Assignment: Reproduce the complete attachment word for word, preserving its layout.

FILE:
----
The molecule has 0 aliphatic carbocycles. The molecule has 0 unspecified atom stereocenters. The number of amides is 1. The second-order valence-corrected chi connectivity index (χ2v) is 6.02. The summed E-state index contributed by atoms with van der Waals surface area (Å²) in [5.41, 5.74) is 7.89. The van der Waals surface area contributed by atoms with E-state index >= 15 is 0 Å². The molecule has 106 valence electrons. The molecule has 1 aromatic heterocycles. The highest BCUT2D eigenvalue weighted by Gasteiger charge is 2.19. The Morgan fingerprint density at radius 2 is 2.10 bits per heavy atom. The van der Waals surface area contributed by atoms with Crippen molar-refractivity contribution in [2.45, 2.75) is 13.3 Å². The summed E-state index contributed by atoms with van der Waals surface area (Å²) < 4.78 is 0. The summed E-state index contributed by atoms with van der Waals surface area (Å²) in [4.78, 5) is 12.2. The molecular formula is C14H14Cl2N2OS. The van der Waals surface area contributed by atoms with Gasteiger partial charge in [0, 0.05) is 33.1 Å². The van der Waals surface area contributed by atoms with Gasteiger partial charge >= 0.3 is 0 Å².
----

The molecule has 0 aliphatic carbocycles. The molecule has 0 unspecified atom stereocenters. The number of amides is 1. The second-order valence-corrected chi connectivity index (χ2v) is 6.02. The summed E-state index contributed by atoms with van der Waals surface area (Å²) in [5.41, 5.74) is 7.89. The van der Waals surface area contributed by atoms with E-state index >= 15 is 0 Å². The molecule has 106 valence electrons. The molecule has 1 aromatic heterocycles. The highest BCUT2D eigenvalue weighted by Gasteiger charge is 2.19. The Morgan fingerprint density at radius 2 is 2.10 bits per heavy atom. The van der Waals surface area contributed by atoms with Crippen molar-refractivity contribution in [2.45, 2.75) is 13.3 Å². The summed E-state index contributed by atoms with van der Waals surface area (Å²) < 4.78 is 0. The summed E-state index contributed by atoms with van der Waals surface area (Å²) in [4.78, 5) is 12.2. The molecular formula is C14H14Cl2N2OS. The van der Waals surface area contributed by atoms with Gasteiger partial charge in [0, 0.05) is 33.1 Å². The van der Waals surface area contributed by atoms with Gasteiger partial charge >= 0.3 is 0 Å².